Matt Reges, Local Government Management Fellow, Albemarle County
Your job title is local government management fellow. What, in your own words, would you say you do?
I provide professional staff support to the County Executive’s Office and to County departments on a wide range of projects. The fellowship is a full-time, paid, temporary position. The County gets creative, flexible help for urgent projects, and I gain experience in professional management. The main projects have been in recycling, community policing, fire prevention, budgeting, and government innovation. My work involves a good mix of technical research and people skills, deadlines and creativity. When the two-year fellowship ends in the summer, I would love to stay in C-ville and continue work with the City or County –but there may also be a leadership opportunity elsewhere in the state.
What is the best part of your job? The most difficult part?
The best and the most difficult: juggling a varied portfolio of projects and working with many different leaders and teams. In the same day, I might work on financial data, then graphic design, then organize a committee meeting, then compare notes with other management fellows around the country. This is par for the course in a well-run local government, and I love it.
How does your job most directly impact the average person?
When you take out the trash. I staff the–elegantly named–Albemarle County Long Range Solid Waste Solutions Advisory Committee. This citizen panel is studying solid waste and recycling policy in our region and will report results and recommendations later this year. We often take these services for granted, but we all need them to be working well. Look up solid waste on our website to learn how you can have a say and get involved.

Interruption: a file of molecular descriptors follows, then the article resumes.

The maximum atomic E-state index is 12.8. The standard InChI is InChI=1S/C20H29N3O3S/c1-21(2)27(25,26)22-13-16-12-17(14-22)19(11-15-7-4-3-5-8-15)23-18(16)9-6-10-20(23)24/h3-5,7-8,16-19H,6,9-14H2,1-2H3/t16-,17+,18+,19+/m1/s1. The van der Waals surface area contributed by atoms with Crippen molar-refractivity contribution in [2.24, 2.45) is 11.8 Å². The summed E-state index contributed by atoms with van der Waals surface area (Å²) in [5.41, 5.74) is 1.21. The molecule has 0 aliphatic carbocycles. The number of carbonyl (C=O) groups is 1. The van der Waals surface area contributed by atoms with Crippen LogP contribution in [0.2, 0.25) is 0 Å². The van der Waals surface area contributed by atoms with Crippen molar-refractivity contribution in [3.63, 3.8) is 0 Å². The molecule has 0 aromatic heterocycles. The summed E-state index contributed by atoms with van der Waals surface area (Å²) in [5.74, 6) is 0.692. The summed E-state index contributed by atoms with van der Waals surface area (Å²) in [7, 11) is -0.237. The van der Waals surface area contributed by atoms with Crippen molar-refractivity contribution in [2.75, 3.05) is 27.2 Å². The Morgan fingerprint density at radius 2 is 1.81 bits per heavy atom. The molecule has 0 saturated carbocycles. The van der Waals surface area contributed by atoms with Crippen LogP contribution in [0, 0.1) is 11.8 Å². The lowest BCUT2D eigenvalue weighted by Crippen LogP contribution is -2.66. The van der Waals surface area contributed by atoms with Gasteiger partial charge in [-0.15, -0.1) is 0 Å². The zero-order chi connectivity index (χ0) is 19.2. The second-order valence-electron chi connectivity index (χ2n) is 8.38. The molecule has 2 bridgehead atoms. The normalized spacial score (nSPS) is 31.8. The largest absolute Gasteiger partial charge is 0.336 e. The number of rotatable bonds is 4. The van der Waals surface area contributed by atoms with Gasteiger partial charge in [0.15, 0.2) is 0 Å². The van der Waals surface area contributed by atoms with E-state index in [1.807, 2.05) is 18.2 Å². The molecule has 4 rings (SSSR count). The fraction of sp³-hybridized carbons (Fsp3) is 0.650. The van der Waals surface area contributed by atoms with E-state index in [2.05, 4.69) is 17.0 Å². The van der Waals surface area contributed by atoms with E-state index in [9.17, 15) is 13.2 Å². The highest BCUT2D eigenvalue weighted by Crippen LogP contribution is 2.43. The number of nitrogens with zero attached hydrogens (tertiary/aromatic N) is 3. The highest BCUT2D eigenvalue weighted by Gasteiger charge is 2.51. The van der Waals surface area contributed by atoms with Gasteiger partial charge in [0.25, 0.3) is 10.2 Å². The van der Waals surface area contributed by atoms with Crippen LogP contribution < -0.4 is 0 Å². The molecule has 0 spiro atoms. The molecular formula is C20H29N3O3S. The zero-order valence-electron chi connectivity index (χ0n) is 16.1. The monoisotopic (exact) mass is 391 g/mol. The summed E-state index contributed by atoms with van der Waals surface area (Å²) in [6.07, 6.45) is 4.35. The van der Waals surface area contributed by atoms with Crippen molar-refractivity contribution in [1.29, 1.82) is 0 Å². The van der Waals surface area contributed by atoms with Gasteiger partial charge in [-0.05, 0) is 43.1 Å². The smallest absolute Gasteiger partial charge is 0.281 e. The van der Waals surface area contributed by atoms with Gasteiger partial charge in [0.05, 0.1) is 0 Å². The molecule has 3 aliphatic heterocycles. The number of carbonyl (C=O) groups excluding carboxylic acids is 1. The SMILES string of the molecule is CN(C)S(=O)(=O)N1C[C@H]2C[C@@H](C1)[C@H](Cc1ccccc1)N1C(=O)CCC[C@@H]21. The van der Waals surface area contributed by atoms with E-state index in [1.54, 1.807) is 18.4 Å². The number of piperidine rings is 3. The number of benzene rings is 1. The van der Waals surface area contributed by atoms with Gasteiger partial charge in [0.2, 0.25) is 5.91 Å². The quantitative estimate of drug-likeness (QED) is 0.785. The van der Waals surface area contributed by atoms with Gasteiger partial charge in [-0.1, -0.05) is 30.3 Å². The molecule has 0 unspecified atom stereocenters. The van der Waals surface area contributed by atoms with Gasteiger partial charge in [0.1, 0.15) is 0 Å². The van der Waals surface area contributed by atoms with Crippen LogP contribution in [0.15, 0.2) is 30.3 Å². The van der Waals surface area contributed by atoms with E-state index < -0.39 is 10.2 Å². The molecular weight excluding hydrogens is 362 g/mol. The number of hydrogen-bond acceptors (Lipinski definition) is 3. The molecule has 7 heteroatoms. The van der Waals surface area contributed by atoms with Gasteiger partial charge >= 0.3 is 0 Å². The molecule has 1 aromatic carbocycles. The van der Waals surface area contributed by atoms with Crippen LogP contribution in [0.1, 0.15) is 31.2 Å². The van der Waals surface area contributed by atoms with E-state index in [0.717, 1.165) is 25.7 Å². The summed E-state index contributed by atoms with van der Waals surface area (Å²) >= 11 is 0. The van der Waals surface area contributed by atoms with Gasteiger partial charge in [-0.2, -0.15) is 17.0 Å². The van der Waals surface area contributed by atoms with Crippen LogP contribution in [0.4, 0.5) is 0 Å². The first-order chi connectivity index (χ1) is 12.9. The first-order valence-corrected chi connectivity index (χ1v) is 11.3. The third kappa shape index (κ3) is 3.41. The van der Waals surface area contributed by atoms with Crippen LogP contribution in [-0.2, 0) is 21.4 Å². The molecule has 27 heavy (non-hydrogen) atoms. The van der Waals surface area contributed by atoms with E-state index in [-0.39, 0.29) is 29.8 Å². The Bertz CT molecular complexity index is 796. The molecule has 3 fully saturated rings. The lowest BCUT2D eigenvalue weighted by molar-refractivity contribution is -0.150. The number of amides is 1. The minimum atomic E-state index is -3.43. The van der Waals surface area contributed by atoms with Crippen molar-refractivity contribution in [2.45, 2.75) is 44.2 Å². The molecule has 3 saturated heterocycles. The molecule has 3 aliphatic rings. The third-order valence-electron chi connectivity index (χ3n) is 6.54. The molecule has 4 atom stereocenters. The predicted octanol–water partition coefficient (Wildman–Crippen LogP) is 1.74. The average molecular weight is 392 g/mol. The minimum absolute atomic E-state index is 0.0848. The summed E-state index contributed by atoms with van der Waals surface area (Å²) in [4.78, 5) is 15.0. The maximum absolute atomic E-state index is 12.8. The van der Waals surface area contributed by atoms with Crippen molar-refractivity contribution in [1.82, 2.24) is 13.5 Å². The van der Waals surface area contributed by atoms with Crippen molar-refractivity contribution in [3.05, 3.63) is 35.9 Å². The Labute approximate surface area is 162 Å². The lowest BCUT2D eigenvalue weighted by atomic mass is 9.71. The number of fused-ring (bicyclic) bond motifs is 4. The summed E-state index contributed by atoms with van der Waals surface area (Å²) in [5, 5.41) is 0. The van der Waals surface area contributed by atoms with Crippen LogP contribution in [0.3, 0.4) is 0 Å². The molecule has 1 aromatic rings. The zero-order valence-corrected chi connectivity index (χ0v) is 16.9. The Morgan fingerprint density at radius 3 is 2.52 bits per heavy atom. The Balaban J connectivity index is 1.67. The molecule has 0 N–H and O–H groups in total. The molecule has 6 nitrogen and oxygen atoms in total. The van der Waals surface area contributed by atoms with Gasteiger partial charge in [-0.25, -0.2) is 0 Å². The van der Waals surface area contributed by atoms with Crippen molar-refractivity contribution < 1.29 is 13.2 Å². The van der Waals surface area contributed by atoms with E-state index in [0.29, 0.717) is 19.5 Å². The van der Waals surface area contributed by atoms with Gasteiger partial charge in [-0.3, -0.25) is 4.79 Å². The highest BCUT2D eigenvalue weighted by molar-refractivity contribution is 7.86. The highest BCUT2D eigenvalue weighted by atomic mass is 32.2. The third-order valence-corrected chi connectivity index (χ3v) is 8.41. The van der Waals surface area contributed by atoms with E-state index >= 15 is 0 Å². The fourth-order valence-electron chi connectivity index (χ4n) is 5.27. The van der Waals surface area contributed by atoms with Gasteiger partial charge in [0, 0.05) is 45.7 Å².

What is the most interesting project or work experience that you’ve had while with the County?
To learn about the County for research projects, I had the opportunity to ride along with staff in Police, Fire & Rescue, and Social Services. Our Family Support program is an innovative practice of basing social workers in school guidance offices to help solve in-school problems and connect a range of resources to family success. I joined a lunchtime counseling group, then a few home visits to areas of rural poverty in the county. It’s a part of our community not often seen. But our school system and local government do remarkably well in creating opportunities for all.
What is a little-known fact about you?
I’ve been mentoring with Big Brothers Big Sisters here for two years and was recently recognized as Big Brother of the Year by the local chapter. It’s been a rewarding and meaningful experience right in Belmont where I live. And my Little is very patient with my poor basketball skills.